But why only seven kings? First because the number seven is the reigning symbolic number of the book; then, secondly, because this covers the ground which the writer means specially to occupy, viz., it goes down to the period when the persecution then raging would cease (Gentry, Before Jerusalem Fell, p. 163).

We know that the imperial persecution initiated by Nero ceased with his death in 68 AD. Gentry makes the point that if it can be accepted that Revelation was written prior to that time, then “the enumeration of the ‘kings’ covers all of imperial history up until John’s time and the events ‘shortly’ to follow [a reference to the word ‘shortly’ in Rev. 1:1]… For then it would be the case that in John’s day only six emperors had ascended the imperial throne.”

Verse 11: We are told that the beast “was and is not”, but also [1] is an eighth king [2] belongs in some sense to the seven kings, and [3] goes to destruction. For Jay Adams, this “represents the remainder of the emperors who will be of or like the former seven.” Is this a reference to the fact that the Roman Empire fell into such chaos and disorder during the “Year of the Four Emperors” (following Nero’s suicide) that it nearly ceased to exist? See the study on Revelation 13:12 for this discussion.

Kenneth Gentry believes that the key to understanding this reference to “an eighth” is found in the language of the text. He notes that up until this phrase is mentioned, the definite article “the” is used when referring to the seven kings. However, it is “conspicuously absent in the reference to the eighth head/king…the eighth is “an eighth.” He continues,

This indicates that John is not concerned with the number of the particular emperor arising after the seventh in the Roman Civil War. Rather he is interested solely with the fact that there is one coming soon, who will, as the empire’s stabilizing head bring life back to the empire. There is a very important sense in which the revival of the Empire under Vespasian, was a revival under “an eighth,” who is “of the seven.” It is the same Roman Empire that is brought to life from the death of Civil War. John’s concern is particularly with the contemporaneous events, i.e., here the Roman Civil War that occurred within the compass of the reign of the seven kings… The fact that this revival is of an eighth head, however, indicates the rapid recovery of the Beast. That recovery will come shortly after the demise of the original seven (Gentry, Before Jerusalem Fell, pp. 315-316).

Verses 12-14: John then turns to a discussion of the ten kings who represented the ten horns of the beast. We also visited this topic in our study of chapter 13, and I will reproduce some of our conclusions here:

John says in Rev. 17:12-13 [that these 10 horns] are “ten kings who have not yet received royal power, but they are to receive authority as kings for one hour, together with the beast. These are of one mind and hand over their power and authority to the beast.” Some have thought these 10 kings to be the very ones listed in the chart above, since all 10 of them reigned (or had begun to reign, in Vespasian’s case) before Jerusalem’s destruction. However, John wrote that in his day they had “not yet received royal power,” so this view is eliminated. Another more likely view is that these 10 kings were the rulers of the 10 empirical (senatorial) provinces of Rome who were empowered by Nero to assist him in carrying out his campaign of persecution against the saints, which Scripture refers to as “war on the Lamb” (Rev. 17:14; cf. Acts 9:5 where Paul, as an unbeliever, also made “war on the Lamb”).[1]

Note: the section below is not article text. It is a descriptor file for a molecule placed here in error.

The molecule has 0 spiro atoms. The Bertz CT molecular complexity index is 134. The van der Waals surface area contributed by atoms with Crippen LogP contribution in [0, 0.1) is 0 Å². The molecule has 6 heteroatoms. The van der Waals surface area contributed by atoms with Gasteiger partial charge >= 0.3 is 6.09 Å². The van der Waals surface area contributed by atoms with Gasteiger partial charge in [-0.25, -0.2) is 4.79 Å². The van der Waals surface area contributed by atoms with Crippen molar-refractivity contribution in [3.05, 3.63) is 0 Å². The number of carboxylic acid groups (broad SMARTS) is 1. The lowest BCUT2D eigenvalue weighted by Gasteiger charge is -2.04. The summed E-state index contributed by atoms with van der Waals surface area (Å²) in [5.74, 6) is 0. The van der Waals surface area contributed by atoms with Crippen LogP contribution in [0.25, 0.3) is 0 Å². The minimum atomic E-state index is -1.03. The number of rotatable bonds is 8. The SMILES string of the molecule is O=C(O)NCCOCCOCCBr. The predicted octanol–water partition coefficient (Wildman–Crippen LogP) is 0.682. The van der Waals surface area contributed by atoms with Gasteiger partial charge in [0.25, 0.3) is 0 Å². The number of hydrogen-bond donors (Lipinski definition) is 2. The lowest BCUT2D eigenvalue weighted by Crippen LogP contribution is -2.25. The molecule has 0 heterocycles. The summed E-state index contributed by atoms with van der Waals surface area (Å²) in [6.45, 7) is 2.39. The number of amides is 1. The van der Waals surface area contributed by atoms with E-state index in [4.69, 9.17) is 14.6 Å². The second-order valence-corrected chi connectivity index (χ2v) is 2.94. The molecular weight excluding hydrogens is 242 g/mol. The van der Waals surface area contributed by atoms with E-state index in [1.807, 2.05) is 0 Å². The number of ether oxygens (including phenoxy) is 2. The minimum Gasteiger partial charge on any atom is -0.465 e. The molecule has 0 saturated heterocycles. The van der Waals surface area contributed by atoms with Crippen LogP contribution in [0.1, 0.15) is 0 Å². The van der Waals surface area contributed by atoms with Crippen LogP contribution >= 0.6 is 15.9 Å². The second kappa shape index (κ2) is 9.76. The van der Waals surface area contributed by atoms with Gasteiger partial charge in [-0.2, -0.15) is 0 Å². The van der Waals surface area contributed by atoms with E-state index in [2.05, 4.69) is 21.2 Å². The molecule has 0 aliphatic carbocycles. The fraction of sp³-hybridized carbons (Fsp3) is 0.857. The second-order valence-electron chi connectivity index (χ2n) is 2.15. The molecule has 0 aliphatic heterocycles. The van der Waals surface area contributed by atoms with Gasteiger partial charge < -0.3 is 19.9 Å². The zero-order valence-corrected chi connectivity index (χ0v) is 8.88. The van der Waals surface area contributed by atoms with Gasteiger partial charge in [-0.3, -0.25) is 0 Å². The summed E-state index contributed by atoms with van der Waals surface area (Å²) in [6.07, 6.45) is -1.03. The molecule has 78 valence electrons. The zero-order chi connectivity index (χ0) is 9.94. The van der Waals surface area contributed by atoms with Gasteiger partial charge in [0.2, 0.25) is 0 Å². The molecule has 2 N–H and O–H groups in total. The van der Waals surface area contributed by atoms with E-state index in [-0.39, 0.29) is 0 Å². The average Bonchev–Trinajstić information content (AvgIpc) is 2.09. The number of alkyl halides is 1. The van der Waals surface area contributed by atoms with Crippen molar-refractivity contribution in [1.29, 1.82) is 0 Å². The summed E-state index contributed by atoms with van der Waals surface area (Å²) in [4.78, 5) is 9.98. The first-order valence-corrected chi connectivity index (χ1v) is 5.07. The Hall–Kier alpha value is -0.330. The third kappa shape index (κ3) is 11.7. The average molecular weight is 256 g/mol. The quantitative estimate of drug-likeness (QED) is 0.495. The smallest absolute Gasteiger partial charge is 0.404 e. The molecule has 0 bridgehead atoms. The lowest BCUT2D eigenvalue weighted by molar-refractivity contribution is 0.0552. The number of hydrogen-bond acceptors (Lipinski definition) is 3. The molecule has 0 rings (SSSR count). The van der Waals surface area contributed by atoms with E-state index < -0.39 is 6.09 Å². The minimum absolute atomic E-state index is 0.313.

The Global Glossary on the Greco-Roman world says there were 10 Senatorial Provinces in ancient Rome: They were “areas that were governed by Roman pro-magistrates; there were ten senatorial provinces, eight of which were led by ex-praetors and two of which were led by ex-consuls.” Wikipedia lists these 10 Senatorial Provinces, as they existed in 14 AD, as follows: [1] Achaea [2] Africa [3] Asia [4] Creta et Cyrene [5] Cyprus [6] Gallia Narbonensis [7] Hispania Baetica [8] Macedonia [9] Pontus et Bithynia [10] Sicilia. One Biblical mention of a Roman provincial ruler is in Acts 18:12-17, where we are told of Gallio the “proconsul of Achaia.” In Cyprus, Paul and Barnabas had direct contact with the proconsul, Sergius Paulus (Acts 13:7). See here for more information on the Senatorial Provinces of the Roman Empire, and how and by whom authority was distributed.

David S. Clark’s description is helpful in seeing how vast this empire was:

We know that Rome embraced at that time the countries of Europe that bordered on the Mediterranean Sea, and the northern part of Africa and considerable territory in Asia, and also in central Europe. Rome had conquered the world (Steve Gregg, p. 414).

The above quotation from Wikipedia lists out the 10 provinces of Rome as they were then named. Steve Gregg lists them by names that would be considered more modern (p. 456): Italy, Achaia, Asia, Syria, Egypt, Africa, Spain, Gaul, Britain, and Germany. As seen in this map, Israel/Palestine belonged to the province of Egypt. Indeed, Rome was the world at that time, as can be seen by Luke’s description of Caesar Augustus’ decree “that all the world should be registered” (Luke 2:1; cf. Acts 2:5).

Photo credit: http://gbgm-umc.org/UMW/corinthians/empire.stm (Original source: David Camden)